On paper, the most favored wines in 2017 are those that were picked on the earlier side, usually by stylistic choice rather than a knee-jerk reaction to weather, and fully fermented by the time fires arrived. Other wines in various stages of fermentation – if made where power was lost – are clearly more vulnerable. And then there are wines made from fruit picked after the fires, which present a whole range of other concerns. That said, some areas, such as Howell Mountain, appear less affected than others. "We were lucky in that for the first few days of the fires, the winds were blowing out towards Sonoma," Claude Blankiet explained. At Blankiet's Paradise Hills Vineyard in Yountville, all of the Cabernet was harvested after the fires. "We did 32 picks instead of the more typical 16 to make sure we were picking at optimal levels of ripeness," Blankiet added.
The reality today is that the body of knowledge on smoke taint is relatively limited. Wines that are smoke tainted often exhibit scents and flavors of char, grilled embers, smoke and barbecue. The tannin signature – with a hugely drying quality – is perhaps even more telling. Testing does exist for guaiacol and 4-methylguaiacol, two of the principal volatile phenols associated with smoke taint. However, those phenols can also exist in wines that are aged in heavily toasted barrels. “I had pre-fire samples come back as smoke tainted,” a winemaker told me recently. He was not alone. Moreover, many questions remain with regards to how smoke-tainted wines will develop over time. “While we are confident with what the analysis tells us today about post-fire lots that tested below threshold levels for smoke taint, what we don’t know is if those phenols could blossom at a later date, once the wines are in bottle," a respected winemaker explained. I heard similar opinions from quite a few producers. “We are going to age our smoke-tainted lots, although we aren’t bottling the wines” a highly regarded Estate Manager told me. “We see this as an opportunity to learn something about how smoke-tainted fruit behaves over time. Unfortunately, we believe fires are going to be more common in the future, and we want to be prepared.”
A selection of 2017s at Dominus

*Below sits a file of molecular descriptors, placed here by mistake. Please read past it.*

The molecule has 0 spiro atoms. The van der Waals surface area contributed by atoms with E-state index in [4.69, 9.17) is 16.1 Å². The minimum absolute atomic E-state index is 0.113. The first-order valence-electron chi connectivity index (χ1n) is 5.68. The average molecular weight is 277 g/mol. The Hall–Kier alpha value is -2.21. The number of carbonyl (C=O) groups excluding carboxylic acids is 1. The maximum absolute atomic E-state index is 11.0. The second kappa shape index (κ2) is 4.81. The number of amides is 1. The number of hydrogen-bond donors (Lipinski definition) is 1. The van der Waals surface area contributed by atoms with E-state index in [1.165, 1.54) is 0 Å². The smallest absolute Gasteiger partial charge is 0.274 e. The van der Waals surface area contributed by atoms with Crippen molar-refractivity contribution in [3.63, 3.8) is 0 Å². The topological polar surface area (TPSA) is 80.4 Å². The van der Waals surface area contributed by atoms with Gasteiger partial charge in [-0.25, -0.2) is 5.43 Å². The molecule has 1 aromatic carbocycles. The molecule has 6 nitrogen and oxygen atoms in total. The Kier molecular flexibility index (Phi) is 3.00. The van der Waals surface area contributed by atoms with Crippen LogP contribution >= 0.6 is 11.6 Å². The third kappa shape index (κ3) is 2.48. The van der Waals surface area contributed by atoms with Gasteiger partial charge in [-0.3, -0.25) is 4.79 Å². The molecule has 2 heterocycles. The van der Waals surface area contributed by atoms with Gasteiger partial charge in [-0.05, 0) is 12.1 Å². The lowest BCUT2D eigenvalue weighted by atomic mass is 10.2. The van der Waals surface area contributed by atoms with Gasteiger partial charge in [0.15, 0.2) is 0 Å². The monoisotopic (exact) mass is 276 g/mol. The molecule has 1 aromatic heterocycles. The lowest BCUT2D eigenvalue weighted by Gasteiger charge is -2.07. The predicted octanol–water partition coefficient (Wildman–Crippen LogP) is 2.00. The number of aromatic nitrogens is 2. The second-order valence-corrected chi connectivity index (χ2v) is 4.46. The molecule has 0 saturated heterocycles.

For some winemakers, the vintage was immediately compromised. “I got to the vineyard early on Monday morning [the first morning of the fires] and started tasting through the fruit. I knew right away it was gone,” Screaming Eagle’s Nic Gislason told me. At Screaming Eagle, only the Merlot-based The Flight will be bottled, while there will be no commercial release of the flagship wine. Other producers are taking more of a wait-and-see approach, especially in pockets that appear to have escaped the worst of it. Certainly, I tasted plenty of wines from fruit picked after the fires that did not exhibit any noticeable traces of taint. Even so, the reality is that no one knows how post-fire wines will develop during aging later in bottle. Quite a few high quality producers told me that bottling post-fire lots is not worth the risk to their brands. All that said, I believe the decisions that were made during the Labor Day heat spikes may ultimately be an even bigger determinant of quality in the wines than the fires.
Tasting the 2017s at Corison
How The Tastings Were Done
Spring is one of my favorite times to taste Napa Valley Cabernets. Unlike Bordeaux, where wines are often blended at the end of the year or very early in the new year, in Napa Valley most winemakers don’t start working on core blends until the summer after the harvest. This means that in the spring many wines are still sitting in separate lots, often without having been racked at all. Tasting the wines like this, right out of barrel, is without question the most direct way to get both an early sense of the vintage and understand the subtleties of specific parcels and/or picks. These are some of my favorite tastings of the entire year because the wines are in such a pure state.
My spring Napa Valley tastings came about by accident, really. Some years ago, I wanted to get an early look at the new vintage ahead of my big fall tastings, so I started visiting a few estates around my kids’ school holidays just to get a general impression of the style and quality of the vintage. Over the years, those tastings grew to include a large number of properties, a trend that is set to continue in 2019.
This article is based on tastings of the following estates: Abreu, Accendo, Bevan, Blankiet, BOND, Bryant, Casa Piena, Caterwaul, Colgin, Corison, Dalla Valle, Dominus, The Grade, Harlan Estate, Harris, Hobel, Kapcsandy, Kinsella, Kinsman, MacDonald, Mending Wall, Ovid, Pine Mountain Vineyards, Promontory, Pulido Walker, Round Pond, Rivers Marie, Screaming Eagle, Selah, Stone the Crows, Togni, Ulysses and Vine Hill Ranch.